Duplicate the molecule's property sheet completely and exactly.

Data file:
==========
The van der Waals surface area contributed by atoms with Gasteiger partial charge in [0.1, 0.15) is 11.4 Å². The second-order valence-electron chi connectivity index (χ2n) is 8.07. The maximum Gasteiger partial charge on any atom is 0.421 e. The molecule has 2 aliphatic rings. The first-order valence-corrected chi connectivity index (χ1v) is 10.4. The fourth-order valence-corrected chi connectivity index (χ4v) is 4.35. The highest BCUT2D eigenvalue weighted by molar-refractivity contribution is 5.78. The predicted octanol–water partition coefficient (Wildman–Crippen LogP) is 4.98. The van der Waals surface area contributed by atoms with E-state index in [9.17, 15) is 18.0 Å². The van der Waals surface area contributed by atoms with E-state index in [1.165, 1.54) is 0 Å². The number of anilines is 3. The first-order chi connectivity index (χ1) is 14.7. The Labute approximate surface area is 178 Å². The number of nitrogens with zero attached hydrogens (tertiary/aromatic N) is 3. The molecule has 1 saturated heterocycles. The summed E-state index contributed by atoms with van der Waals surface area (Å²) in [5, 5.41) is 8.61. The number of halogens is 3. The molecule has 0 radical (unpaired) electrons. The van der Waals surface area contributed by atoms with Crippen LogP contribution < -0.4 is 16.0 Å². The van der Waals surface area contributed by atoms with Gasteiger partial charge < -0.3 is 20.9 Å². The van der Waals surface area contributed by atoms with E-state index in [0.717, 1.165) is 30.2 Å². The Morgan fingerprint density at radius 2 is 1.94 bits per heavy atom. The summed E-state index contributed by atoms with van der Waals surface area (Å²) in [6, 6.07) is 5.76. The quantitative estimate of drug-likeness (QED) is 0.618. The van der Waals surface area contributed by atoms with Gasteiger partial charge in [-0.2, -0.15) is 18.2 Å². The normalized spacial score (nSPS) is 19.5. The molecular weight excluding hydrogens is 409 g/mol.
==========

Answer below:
The van der Waals surface area contributed by atoms with Gasteiger partial charge in [0.1, 0.15) is 11.4 Å². The second-order valence-electron chi connectivity index (χ2n) is 8.07. The maximum Gasteiger partial charge on any atom is 0.421 e. The molecule has 2 aliphatic rings. The first-order valence-corrected chi connectivity index (χ1v) is 10.4. The fourth-order valence-corrected chi connectivity index (χ4v) is 4.35. The highest BCUT2D eigenvalue weighted by molar-refractivity contribution is 5.78. The predicted octanol–water partition coefficient (Wildman–Crippen LogP) is 4.98. The van der Waals surface area contributed by atoms with E-state index in [9.17, 15) is 18.0 Å². The van der Waals surface area contributed by atoms with E-state index in [1.165, 1.54) is 0 Å². The number of anilines is 3. The first-order chi connectivity index (χ1) is 14.7. The Labute approximate surface area is 178 Å². The number of nitrogens with zero attached hydrogens (tertiary/aromatic N) is 3. The molecule has 1 saturated heterocycles. The summed E-state index contributed by atoms with van der Waals surface area (Å²) in [5, 5.41) is 8.61. The number of halogens is 3. The molecule has 0 radical (unpaired) electrons. The van der Waals surface area contributed by atoms with Crippen LogP contribution < -0.4 is 16.0 Å². The van der Waals surface area contributed by atoms with Gasteiger partial charge < -0.3 is 20.9 Å². The van der Waals surface area contributed by atoms with E-state index in [0.717, 1.165) is 30.2 Å². The Morgan fingerprint density at radius 2 is 1.94 bits per heavy atom. The summed E-state index contributed by atoms with van der Waals surface area (Å²) in [6, 6.07) is 5.76. The quantitative estimate of drug-likeness (QED) is 0.618. The van der Waals surface area contributed by atoms with Gasteiger partial charge in [-0.2, -0.15) is 18.2 Å². The normalized spacial score (nSPS) is 19.5. The molecular weight excluding hydrogens is 409 g/mol.